Alcohol involvement in injury-related hospitalisations under- reported

January 01, 0001

Alcohol involvement in injury-related hospitalisations under- reported

The aim of this study by researchers from Australia was to quantify the extent that alcohol related injuries are adequately identified in hospitalisation data using ICD-10-AM codes indicative of alcohol involvement. A random sample of 4,373 injury-related hospital separations from 1 July 2002 to 30 June 2004 were obtained from a stratified random sample of 50 hospitals across four states in Australia. From this sample, cases were identified as involving alcohol if they contained an ICD-10-AM diagnosis or external cause code referring to alcohol, or if the text description extracted from the medical records mentioned alcohol involvement.

Overall, identification of alcohol involvement using ICD codes detected 38% of the alcohol-related sample, while almost 94% of alcohol-related cases were identified through a search of the text extracted from the medical records. The resultant estimate of alcohol involvement in injury-related hospitalisations in this sample was 10%. Emergency department records were the most likely to identify whether the injury was alcohol-related with almost three- quarters of alcohol-related cases mentioning alcohol in the text abstracted from these records.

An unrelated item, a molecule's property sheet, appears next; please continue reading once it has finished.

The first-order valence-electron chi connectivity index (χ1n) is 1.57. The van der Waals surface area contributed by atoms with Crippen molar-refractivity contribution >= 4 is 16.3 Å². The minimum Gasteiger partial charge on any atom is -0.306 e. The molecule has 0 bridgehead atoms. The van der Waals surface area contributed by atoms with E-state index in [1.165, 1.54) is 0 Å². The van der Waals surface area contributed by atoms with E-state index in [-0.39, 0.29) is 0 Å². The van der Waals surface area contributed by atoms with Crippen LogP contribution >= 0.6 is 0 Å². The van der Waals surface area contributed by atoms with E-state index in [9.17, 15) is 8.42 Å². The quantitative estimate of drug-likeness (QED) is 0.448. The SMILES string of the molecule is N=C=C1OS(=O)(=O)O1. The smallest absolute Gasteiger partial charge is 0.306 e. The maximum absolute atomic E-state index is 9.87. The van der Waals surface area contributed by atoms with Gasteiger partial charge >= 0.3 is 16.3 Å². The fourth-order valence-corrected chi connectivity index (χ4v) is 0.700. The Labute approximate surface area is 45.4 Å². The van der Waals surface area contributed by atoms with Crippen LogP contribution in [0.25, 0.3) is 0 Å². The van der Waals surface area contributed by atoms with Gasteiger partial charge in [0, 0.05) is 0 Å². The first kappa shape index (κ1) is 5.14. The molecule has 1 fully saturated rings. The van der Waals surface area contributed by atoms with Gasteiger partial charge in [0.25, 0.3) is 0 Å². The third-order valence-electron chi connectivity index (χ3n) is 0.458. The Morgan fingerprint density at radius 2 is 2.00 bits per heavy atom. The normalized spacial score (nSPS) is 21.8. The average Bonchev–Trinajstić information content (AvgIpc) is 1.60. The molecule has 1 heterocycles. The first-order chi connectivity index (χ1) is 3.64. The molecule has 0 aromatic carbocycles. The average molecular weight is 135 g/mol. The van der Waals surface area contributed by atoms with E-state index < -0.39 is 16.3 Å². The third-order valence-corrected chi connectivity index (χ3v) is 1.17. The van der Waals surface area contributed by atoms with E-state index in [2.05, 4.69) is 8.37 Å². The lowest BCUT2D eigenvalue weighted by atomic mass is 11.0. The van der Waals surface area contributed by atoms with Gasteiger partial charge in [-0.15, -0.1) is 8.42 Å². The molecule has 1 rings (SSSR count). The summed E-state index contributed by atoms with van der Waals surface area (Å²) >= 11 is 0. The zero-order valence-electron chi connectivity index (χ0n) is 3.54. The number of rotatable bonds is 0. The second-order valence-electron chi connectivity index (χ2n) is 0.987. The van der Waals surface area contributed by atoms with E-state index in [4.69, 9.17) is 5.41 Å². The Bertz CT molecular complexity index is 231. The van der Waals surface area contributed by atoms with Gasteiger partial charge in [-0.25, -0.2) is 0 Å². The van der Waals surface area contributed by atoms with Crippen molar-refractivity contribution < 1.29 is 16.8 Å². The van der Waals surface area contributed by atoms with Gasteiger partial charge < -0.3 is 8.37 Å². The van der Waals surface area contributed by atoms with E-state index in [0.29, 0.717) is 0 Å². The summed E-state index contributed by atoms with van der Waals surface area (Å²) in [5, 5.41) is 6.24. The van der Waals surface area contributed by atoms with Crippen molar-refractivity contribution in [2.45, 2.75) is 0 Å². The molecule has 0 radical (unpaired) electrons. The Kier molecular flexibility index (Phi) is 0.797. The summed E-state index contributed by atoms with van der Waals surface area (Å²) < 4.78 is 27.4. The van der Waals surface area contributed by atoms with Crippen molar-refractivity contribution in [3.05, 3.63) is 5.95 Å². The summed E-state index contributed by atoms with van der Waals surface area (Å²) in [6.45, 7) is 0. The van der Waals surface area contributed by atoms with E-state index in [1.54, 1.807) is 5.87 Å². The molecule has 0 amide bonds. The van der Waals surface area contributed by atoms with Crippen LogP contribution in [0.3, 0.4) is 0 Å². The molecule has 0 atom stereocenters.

The researchers concluded: "The current best estimates of the frequency of hospital admissions where alcohol is involved prior to the injury underestimate the burden by around 62%. This is a substantial underestimate that has major implications for public policy, and highlights the need for further work on improving the quality and completeness of routine administrative data sources for identification of alcohol-related injuries."

So ubiquitous, yet so missed.

For the full abstract, click here.

Australian and New Zealand Journal of Public Health 34(2):146-152, published online 8 Apr 2010
© 2010 Public Health Association of Australia
Identification of alcohol involvement in injury-related hospitalisations using routine data compared to medical record review. Kirsten McKenzie, James Edward Harrison and Roderick John McClure. Correspondence to Kirsten McKenzie: [email protected]

Category: HSR. Health Services Research. Keywords: wounds and injuries, alcohol related disorders, hospitalization, international classification of diseases, medical records, journal watch.
Synopsis edited by Dr Stephen Wilkinson, Melbourne, Australia. Posted on Global Family Doctor 30 April 2010

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